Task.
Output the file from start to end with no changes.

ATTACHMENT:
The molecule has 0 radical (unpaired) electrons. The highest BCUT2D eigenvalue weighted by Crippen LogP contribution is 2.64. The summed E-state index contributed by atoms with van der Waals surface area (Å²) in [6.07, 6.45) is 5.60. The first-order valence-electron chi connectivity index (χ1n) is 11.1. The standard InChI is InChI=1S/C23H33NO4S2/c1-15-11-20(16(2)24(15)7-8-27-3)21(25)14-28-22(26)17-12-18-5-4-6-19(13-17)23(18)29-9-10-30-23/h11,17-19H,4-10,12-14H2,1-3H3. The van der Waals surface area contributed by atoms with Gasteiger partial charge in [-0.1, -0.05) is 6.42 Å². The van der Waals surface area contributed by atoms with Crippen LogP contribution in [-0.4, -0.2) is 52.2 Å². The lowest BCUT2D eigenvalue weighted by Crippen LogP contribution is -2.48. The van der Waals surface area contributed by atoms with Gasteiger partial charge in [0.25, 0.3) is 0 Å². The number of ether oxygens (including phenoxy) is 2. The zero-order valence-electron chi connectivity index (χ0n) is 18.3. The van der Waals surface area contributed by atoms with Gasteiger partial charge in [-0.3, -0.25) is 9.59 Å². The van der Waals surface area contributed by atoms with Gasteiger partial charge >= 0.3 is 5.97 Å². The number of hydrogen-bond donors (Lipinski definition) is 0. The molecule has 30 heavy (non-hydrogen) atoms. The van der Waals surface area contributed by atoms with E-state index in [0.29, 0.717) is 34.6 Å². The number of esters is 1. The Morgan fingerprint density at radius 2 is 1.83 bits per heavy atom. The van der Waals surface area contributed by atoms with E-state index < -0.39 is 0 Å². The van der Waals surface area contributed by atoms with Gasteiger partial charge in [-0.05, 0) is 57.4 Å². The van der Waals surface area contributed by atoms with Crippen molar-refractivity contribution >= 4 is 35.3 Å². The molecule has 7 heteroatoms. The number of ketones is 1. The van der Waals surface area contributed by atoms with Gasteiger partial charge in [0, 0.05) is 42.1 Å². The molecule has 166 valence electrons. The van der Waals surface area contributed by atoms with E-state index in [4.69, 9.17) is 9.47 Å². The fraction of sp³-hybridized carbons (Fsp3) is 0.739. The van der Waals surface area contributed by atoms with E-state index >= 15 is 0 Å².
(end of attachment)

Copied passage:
The molecule has 0 radical (unpaired) electrons. The highest BCUT2D eigenvalue weighted by Crippen LogP contribution is 2.64. The summed E-state index contributed by atoms with van der Waals surface area (Å²) in [6.07, 6.45) is 5.60. The first-order valence-electron chi connectivity index (χ1n) is 11.1. The standard InChI is InChI=1S/C23H33NO4S2/c1-15-11-20(16(2)24(15)7-8-27-3)21(25)14-28-22(26)17-12-18-5-4-6-19(13-17)23(18)29-9-10-30-23/h11,17-19H,4-10,12-14H2,1-3H3. The van der Waals surface area contributed by atoms with Gasteiger partial charge in [-0.1, -0.05) is 6.42 Å². The van der Waals surface area contributed by atoms with Crippen LogP contribution in [-0.4, -0.2) is 52.2 Å². The lowest BCUT2D eigenvalue weighted by Crippen LogP contribution is -2.48. The van der Waals surface area contributed by atoms with Gasteiger partial charge in [0.25, 0.3) is 0 Å². The number of ether oxygens (including phenoxy) is 2. The zero-order valence-electron chi connectivity index (χ0n) is 18.3. The van der Waals surface area contributed by atoms with Gasteiger partial charge in [-0.3, -0.25) is 9.59 Å². The van der Waals surface area contributed by atoms with Gasteiger partial charge >= 0.3 is 5.97 Å². The number of hydrogen-bond donors (Lipinski definition) is 0. The molecule has 30 heavy (non-hydrogen) atoms. The van der Waals surface area contributed by atoms with E-state index in [0.29, 0.717) is 34.6 Å². The number of esters is 1. The Morgan fingerprint density at radius 2 is 1.83 bits per heavy atom. The van der Waals surface area contributed by atoms with E-state index < -0.39 is 0 Å². The van der Waals surface area contributed by atoms with Gasteiger partial charge in [-0.05, 0) is 57.4 Å². The van der Waals surface area contributed by atoms with Crippen molar-refractivity contribution >= 4 is 35.3 Å². The molecule has 7 heteroatoms. The number of ketones is 1. The van der Waals surface area contributed by atoms with Gasteiger partial charge in [0, 0.05) is 42.1 Å². The molecule has 166 valence electrons. The van der Waals surface area contributed by atoms with E-state index in [4.69, 9.17) is 9.47 Å². The fraction of sp³-hybridized carbons (Fsp3) is 0.739. The van der Waals surface area contributed by atoms with E-state index >= 15 is 0 Å².